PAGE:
# 1/2 + 1/4 + 1/8 + 1/16 + ⋯

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In mathematics, the infinite series 1/2 + 1/4 + 1/8 + 1/16 + ··· is an elementary example of a geometric series that converges absolutely. The sum of the series is 1. In summation notation, this may be expressed as

$\frac12+\frac14+\frac18+\frac{1}{16}+\cdots = \sum_{n=1}^\infty \left({\frac 12}\right)^n = 1.$

The series is related to philosophical questions considered in antiquity, particularly to Zeno's paradoxes.

## Proof

As with any infinite series, the sum

$\frac12+\frac14+\frac18+\frac{1}{16}+\cdots$

is defined to mean the limit of the partial sum of the first n terms

$s_n=\frac12+\frac14+\frac18+\frac{1}{16}+\cdots+\frac{1}{2^{n-1}}+\frac{1}{2^n}$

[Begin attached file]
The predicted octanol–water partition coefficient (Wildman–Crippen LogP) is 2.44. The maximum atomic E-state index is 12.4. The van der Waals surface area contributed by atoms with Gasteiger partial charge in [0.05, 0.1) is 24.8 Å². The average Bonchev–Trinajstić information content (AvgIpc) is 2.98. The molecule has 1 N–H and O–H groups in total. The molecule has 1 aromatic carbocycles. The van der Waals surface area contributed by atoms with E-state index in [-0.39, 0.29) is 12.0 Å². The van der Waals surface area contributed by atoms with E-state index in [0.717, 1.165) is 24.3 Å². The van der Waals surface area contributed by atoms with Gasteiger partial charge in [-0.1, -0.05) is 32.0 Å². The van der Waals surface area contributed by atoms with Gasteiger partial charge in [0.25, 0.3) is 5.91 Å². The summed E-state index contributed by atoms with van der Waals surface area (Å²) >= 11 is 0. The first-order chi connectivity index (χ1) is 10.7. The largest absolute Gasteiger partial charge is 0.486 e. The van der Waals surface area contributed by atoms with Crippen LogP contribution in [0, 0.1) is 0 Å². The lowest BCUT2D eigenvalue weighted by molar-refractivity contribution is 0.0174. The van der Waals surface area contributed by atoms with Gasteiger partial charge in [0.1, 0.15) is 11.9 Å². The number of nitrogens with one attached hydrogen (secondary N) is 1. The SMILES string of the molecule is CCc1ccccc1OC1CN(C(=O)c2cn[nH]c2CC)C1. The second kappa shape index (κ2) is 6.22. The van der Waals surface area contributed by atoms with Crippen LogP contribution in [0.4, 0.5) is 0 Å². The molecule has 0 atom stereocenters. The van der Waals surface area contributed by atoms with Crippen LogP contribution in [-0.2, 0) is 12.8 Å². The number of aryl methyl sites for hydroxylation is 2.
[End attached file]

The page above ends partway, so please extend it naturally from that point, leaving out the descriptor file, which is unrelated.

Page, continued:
as n approaches infinity. By various arguments,Cite error: Invalid <ref> tag; refs with no name must have content\right] = 1+\left[s_n-\frac{1}{2^{n}}\right].[/itex] Subtracting sn from both sides, one concludes $s_n = 1-\frac{1}{2^{n}}.$ Other arguments might proceed by mathematical induction, or by adding $\frac{1}{2^n}$ to both sides of $s_n=\frac12+\frac14+\frac18+\frac{1}{16}+\cdots+\frac{1}{2^{n-1}}+\frac{1}{2^n}$ and manipulating to show that the right side of the result is equal to 1.[citation needed]}} one can show that this finite sum is equal to

$s_n = 1-\frac{1}{2^{n}}.$

As n approaches infinity, the term $\frac{1}{2^{n}}$ approaches 0 and so sn tends to 1.